“You look a little like a certain fictional princess, and you putting those things in your belt like that reminded me...” I paused, then, “as for your hair, though – that woman wore hers that way, and if you did your hair up in a bun...”
“You would have trouble keeping him out of it then,” said Katje. “He's been biding his time just the same.”
“Good,” said Sarah. “I wished he had the time to play with it more, but we've both been very busy.” A pause, then, “this door looks likely. Do you know what's in it?”
“N-no,” I said. “We were told there would be r-rocket launchers, but which of these doors has those beyond it is a mystery... No, not quite. Sepp said this door had at least one rocket-launcher, and I mentioned vests for carrying the rounds, so it probably has some.”
“Good, then,” said Sarah. “Now I hope you do not plan on testing those rockets in here, as those bullets were bad and these rockets sound worse.”
“No, as we don't have that many of them right now,” I said. “We'll wish to try one before we go on the trip, but finding a coach to blow up isn't going to be easy around here, and witch-run Public Houses are scarce in the area.”
“They do exist, though any more they're very well-hid,” said the soft voice, “and you don't want to blow them up at this time, as they're currently witch-traps.”
“Witch-traps?” I asked, as I felt the door-in-question with the palm of my hand. While it had at least one rocket-launcher and some few rocket rounds, it had other things of a useful nature also, I now understood.
“What's currently roosting in their soup-pots,” said the soft voice. “Now don't you want to see the witches enjoy that 'really bad magnesium citrate' and the other poisonous things you've let them have?”
“If it is half as much trouble as he said it was, then I think those places will kill their share of witches before they finally do go up in smoke,” said Sarah.
“They will do that, especially when those immigrating witches arrive with huge appetites,” said the soft voice. “They'll keep coming up here fairly steadily for some months, however, so anything that keeps their numbers in check without you-all having to exert yourselves much will be something you want to leave be for the time being.”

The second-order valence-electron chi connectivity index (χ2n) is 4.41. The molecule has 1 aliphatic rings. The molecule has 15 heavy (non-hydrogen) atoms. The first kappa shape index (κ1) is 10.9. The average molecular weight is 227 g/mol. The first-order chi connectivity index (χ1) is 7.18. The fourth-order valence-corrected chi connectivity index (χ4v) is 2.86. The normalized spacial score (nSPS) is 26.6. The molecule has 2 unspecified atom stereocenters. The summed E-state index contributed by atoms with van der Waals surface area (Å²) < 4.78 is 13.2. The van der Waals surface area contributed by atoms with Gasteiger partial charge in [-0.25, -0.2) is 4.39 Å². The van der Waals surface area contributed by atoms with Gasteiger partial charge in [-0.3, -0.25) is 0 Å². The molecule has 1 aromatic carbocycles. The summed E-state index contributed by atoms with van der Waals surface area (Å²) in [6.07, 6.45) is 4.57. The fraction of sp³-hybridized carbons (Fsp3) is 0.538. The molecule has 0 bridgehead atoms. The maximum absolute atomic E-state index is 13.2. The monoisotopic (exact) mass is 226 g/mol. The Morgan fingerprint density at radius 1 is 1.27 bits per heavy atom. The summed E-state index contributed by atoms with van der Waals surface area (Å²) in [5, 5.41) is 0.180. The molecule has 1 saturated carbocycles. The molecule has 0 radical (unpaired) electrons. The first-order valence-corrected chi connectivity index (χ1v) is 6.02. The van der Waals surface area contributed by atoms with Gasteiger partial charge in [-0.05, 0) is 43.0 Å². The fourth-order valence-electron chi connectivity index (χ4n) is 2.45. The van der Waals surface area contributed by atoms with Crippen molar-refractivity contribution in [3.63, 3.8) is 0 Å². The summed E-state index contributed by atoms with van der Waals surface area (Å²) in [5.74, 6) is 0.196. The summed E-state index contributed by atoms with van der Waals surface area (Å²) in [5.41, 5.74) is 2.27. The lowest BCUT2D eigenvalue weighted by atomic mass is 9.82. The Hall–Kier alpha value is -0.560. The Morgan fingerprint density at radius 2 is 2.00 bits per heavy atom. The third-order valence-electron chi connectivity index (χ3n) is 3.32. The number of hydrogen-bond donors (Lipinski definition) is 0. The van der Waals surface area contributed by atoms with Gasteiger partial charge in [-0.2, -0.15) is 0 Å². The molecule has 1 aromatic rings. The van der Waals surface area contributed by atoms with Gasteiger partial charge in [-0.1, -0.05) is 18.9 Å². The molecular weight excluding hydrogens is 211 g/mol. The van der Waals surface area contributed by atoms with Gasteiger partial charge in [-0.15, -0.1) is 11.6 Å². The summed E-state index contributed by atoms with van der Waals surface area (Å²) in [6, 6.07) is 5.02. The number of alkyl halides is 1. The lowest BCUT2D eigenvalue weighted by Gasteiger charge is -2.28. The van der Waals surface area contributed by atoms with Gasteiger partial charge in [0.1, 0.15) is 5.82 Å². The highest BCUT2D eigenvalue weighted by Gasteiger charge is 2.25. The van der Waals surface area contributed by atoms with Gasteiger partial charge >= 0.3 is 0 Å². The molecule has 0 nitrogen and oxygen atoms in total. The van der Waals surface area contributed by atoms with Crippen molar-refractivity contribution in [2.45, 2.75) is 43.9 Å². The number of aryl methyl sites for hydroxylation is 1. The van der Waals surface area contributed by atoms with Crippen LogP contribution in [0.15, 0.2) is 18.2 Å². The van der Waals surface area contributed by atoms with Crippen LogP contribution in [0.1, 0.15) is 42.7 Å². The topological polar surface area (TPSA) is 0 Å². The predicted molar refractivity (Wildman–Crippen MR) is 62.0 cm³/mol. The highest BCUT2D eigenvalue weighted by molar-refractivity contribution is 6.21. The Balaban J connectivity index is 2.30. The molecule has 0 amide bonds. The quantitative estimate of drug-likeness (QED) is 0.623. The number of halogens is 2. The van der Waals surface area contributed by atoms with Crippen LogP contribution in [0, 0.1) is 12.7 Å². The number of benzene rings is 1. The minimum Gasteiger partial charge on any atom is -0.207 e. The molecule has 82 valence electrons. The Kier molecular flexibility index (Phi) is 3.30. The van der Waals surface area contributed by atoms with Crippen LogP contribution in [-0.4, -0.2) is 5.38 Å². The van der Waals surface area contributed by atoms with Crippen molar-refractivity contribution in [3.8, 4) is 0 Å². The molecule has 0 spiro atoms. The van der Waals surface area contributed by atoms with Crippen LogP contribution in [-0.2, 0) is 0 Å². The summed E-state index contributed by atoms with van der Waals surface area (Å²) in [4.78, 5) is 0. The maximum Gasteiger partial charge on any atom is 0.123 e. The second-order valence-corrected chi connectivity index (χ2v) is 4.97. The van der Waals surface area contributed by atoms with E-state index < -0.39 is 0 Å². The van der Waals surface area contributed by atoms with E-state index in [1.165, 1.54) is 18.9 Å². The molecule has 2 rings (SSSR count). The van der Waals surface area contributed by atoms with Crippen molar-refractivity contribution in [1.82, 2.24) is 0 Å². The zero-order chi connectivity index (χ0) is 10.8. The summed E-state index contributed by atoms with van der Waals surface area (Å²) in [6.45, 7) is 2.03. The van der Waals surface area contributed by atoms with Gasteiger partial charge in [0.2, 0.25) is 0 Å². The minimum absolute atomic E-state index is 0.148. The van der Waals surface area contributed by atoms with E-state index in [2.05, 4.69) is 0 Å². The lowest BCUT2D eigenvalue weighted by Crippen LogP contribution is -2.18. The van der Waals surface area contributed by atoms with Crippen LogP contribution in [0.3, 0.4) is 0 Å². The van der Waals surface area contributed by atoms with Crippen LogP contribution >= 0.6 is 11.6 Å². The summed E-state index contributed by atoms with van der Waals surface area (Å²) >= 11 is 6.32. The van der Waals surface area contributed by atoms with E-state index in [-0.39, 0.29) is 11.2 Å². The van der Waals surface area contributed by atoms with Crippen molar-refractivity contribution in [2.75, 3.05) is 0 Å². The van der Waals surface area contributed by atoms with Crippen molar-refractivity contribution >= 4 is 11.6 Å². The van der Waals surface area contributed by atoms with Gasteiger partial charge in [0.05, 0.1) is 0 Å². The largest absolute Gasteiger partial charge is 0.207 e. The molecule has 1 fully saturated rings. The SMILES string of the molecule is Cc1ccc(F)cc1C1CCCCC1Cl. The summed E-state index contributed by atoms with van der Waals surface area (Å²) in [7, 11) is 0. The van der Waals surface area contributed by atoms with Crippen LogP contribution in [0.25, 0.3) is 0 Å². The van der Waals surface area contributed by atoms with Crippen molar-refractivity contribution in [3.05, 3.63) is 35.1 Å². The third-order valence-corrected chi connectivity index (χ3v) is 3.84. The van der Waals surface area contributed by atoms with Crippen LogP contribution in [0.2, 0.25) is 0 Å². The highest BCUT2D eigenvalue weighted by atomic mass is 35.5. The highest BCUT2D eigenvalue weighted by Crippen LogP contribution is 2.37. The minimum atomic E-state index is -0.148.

With string on the door's handle, and an empty beer jug for a 'pulley', we repaired to suitable hiding places, these being behind pillars for all concerned. As these places had been 'loaded up' relatively early and the first one had been proven to not be trapped save by some articles covered by a species of 'torment-grease', I was not expecting the noise this door made when it came open, which was a muted squeaking among the other sundry rackets made by a door that had not been opened for nearly a thousand years.
However, it did not make the 'rusty' noises the last one did, as I'd oiled its hinges while Karl was tying the string, and I'd begun dosing one of the other doors that way by the time I found myself in the long room without anyone for company.
“What was that squeak?” I asked as one particularly long and drawn out 'steam-whistle' screeching noise made its presence known. “It did not sound terribly amusing.”
“It might have been a rat,” said Sarah, “and if it was, I hope it is not a mother one.”
With trepidation in my heart and my club in my hands, I came out from behind my column; and as I got within perhaps ten paces of the door, I could tell something 'unpleasant' was going to come out of the long-room shortly. This was so much the case that I did not notice Sarah coming to my right and Sepp taking a place just to my left, and when the doorway suddenly 'exploded' with rats, I 'made ready' – and both of the others began shooting their revolvers.
The first rats dropped fast enough in the rapid-fire crackle of revolver fire, but I could tell this particular 'rat-mine' was something of a 'mother-lode' for rodents, and when 'Big Mama' suddenly showed in the doorway, all four feet and more of her a species of bleached-white fury and moving like a bullet, I moved forward without hesitation so as to 'meet' her.
And to my right, a thundering roar nearly tossed me onto my face and some feet to the side as a massive lightning flash erupted and turned the twilight of the room into brilliant day for an instant.